“Coloradans deserve a sensible budget that prioritizes what really matters, just like we must do for our own families,” said Kelly Maher. “Democrats in the state legislature should do right by the people they represent by passing a budget that uses the surplus responsibly by investing in basic necessities like education and infrastructure, instead of treating the surplus like Monopoly money."
For the first time in recent history, the state budget is seeing a surplus, rather than a deficit, and the Democrat-controlled legislature is treating the surplus like a piggy bank for pet projects. Examples of these projects include:
- The Vocational Rehab Program, which was found to be fraught with "pervasive problems", would receive $7 million dollars on top of already receiving $46 million from other taxpayer-funded sources. In fact, according to a November 2013 performance audit, problems existed in 98 percent of the program’s cases reviewed, including, for example, a man who received $203,000 over 32 years without moving any closer to employment and $315,000 to pursue college degrees he never finished, in the Caribbean. Millions of dollars have been incorrectly overpaid or misspent while giving no assistance to more than 4,300 people on a waiting list.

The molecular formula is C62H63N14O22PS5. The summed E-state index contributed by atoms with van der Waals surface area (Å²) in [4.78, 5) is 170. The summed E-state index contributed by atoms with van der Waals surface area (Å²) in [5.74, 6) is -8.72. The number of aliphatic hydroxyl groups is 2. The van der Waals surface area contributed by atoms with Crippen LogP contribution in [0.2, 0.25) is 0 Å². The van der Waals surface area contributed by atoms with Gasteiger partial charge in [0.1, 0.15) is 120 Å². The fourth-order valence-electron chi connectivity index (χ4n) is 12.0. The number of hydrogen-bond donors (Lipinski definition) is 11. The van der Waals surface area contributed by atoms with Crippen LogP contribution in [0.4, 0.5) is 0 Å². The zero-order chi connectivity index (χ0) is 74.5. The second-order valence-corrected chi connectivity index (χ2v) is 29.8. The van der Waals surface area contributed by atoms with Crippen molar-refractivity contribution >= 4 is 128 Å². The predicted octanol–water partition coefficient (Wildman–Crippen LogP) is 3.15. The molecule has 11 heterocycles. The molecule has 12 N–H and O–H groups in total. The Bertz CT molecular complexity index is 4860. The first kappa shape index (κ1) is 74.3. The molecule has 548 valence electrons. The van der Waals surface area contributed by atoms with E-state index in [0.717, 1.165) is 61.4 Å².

- A $5 million dollar increase in subsidies for the film industry through the governor’s Office of Film.
- The Waste Tire Program, a cradle-to-grave management system to track tires from the moment they are removed from a vehicle until they are appropriately disposed of or recycled, would receive $6.8 million.